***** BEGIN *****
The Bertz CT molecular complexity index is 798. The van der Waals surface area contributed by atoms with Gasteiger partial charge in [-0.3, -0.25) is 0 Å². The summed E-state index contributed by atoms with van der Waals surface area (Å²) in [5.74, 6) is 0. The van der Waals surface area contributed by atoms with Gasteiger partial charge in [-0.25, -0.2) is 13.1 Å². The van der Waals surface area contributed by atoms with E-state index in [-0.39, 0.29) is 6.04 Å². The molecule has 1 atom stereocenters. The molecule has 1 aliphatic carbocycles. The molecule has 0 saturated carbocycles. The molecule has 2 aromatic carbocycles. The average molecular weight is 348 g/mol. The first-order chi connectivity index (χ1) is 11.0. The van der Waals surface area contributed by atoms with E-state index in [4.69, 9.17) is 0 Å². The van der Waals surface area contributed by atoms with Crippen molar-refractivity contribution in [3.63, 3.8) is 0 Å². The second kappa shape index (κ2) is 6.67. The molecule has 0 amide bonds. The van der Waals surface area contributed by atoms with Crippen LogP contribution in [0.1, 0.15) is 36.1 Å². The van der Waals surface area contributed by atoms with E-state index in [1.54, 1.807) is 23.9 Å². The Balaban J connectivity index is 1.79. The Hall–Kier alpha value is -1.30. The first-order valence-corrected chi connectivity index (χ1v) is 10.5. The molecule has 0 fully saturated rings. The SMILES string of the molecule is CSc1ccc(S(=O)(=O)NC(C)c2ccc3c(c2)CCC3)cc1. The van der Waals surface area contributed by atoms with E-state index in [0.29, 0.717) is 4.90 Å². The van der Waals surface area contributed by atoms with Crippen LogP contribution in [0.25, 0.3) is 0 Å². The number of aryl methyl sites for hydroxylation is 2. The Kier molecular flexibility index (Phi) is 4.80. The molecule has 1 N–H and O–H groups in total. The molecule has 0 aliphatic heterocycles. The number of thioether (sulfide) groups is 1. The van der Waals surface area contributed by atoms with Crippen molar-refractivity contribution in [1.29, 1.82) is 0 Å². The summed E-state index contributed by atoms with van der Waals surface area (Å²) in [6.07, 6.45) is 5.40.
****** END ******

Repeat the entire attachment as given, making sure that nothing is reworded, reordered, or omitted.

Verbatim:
The Bertz CT molecular complexity index is 798. The van der Waals surface area contributed by atoms with Gasteiger partial charge in [-0.3, -0.25) is 0 Å². The summed E-state index contributed by atoms with van der Waals surface area (Å²) in [5.74, 6) is 0. The van der Waals surface area contributed by atoms with Gasteiger partial charge in [-0.25, -0.2) is 13.1 Å². The van der Waals surface area contributed by atoms with E-state index in [-0.39, 0.29) is 6.04 Å². The molecule has 1 atom stereocenters. The molecule has 1 aliphatic carbocycles. The molecule has 0 saturated carbocycles. The molecule has 2 aromatic carbocycles. The average molecular weight is 348 g/mol. The first-order chi connectivity index (χ1) is 11.0. The van der Waals surface area contributed by atoms with E-state index in [4.69, 9.17) is 0 Å². The van der Waals surface area contributed by atoms with Crippen molar-refractivity contribution in [3.63, 3.8) is 0 Å². The second kappa shape index (κ2) is 6.67. The molecule has 0 amide bonds. The van der Waals surface area contributed by atoms with Crippen LogP contribution in [0.1, 0.15) is 36.1 Å². The van der Waals surface area contributed by atoms with E-state index in [1.54, 1.807) is 23.9 Å². The Balaban J connectivity index is 1.79. The Hall–Kier alpha value is -1.30. The first-order valence-corrected chi connectivity index (χ1v) is 10.5. The molecule has 0 fully saturated rings. The SMILES string of the molecule is CSc1ccc(S(=O)(=O)NC(C)c2ccc3c(c2)CCC3)cc1. The van der Waals surface area contributed by atoms with E-state index in [0.29, 0.717) is 4.90 Å². The van der Waals surface area contributed by atoms with Crippen LogP contribution in [0.25, 0.3) is 0 Å². The number of aryl methyl sites for hydroxylation is 2. The Kier molecular flexibility index (Phi) is 4.80. The molecule has 1 N–H and O–H groups in total. The molecule has 0 aliphatic heterocycles. The number of thioether (sulfide) groups is 1. The van der Waals surface area contributed by atoms with Crippen molar-refractivity contribution in [1.29, 1.82) is 0 Å². The summed E-state index contributed by atoms with van der Waals surface area (Å²) in [6.07, 6.45) is 5.40.